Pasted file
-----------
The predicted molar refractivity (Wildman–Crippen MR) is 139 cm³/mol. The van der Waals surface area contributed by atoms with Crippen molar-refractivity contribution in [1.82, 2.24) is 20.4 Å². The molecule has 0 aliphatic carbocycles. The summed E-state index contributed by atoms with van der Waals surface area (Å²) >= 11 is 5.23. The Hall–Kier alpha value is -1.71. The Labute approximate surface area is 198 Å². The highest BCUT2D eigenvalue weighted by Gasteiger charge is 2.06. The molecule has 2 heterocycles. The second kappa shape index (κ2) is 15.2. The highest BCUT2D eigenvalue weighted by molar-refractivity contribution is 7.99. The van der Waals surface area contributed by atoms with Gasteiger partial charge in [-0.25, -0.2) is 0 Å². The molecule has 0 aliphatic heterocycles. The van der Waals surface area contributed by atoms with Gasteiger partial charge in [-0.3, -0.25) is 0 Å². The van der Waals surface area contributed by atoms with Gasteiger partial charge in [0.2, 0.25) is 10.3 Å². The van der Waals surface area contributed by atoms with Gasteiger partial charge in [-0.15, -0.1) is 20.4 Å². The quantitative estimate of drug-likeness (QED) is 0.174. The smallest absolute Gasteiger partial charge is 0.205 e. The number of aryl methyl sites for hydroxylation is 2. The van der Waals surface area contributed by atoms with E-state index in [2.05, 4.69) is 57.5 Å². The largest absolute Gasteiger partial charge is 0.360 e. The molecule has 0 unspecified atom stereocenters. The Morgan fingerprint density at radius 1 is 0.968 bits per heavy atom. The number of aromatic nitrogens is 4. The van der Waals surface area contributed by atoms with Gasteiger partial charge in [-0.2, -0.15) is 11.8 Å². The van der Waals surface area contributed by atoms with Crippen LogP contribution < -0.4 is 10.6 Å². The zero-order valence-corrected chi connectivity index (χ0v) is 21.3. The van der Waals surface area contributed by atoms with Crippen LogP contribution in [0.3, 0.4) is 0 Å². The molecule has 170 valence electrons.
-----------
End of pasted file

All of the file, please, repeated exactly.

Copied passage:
The predicted molar refractivity (Wildman–Crippen MR) is 139 cm³/mol. The van der Waals surface area contributed by atoms with Crippen molar-refractivity contribution in [1.82, 2.24) is 20.4 Å². The molecule has 0 aliphatic carbocycles. The summed E-state index contributed by atoms with van der Waals surface area (Å²) >= 11 is 5.23. The Hall–Kier alpha value is -1.71. The Labute approximate surface area is 198 Å². The highest BCUT2D eigenvalue weighted by Gasteiger charge is 2.06. The molecule has 2 heterocycles. The second kappa shape index (κ2) is 15.2. The highest BCUT2D eigenvalue weighted by molar-refractivity contribution is 7.99. The van der Waals surface area contributed by atoms with Gasteiger partial charge in [-0.25, -0.2) is 0 Å². The molecule has 0 aliphatic heterocycles. The van der Waals surface area contributed by atoms with Gasteiger partial charge in [-0.3, -0.25) is 0 Å². The van der Waals surface area contributed by atoms with Gasteiger partial charge in [0.2, 0.25) is 10.3 Å². The van der Waals surface area contributed by atoms with Gasteiger partial charge in [-0.15, -0.1) is 20.4 Å². The quantitative estimate of drug-likeness (QED) is 0.174. The smallest absolute Gasteiger partial charge is 0.205 e. The number of aryl methyl sites for hydroxylation is 2. The van der Waals surface area contributed by atoms with E-state index in [2.05, 4.69) is 57.5 Å². The largest absolute Gasteiger partial charge is 0.360 e. The molecule has 0 unspecified atom stereocenters. The Morgan fingerprint density at radius 1 is 0.968 bits per heavy atom. The number of aromatic nitrogens is 4. The van der Waals surface area contributed by atoms with Gasteiger partial charge in [-0.2, -0.15) is 11.8 Å². The van der Waals surface area contributed by atoms with Crippen LogP contribution < -0.4 is 10.6 Å². The zero-order valence-corrected chi connectivity index (χ0v) is 21.3. The van der Waals surface area contributed by atoms with Crippen LogP contribution in [0.3, 0.4) is 0 Å². The molecule has 170 valence electrons.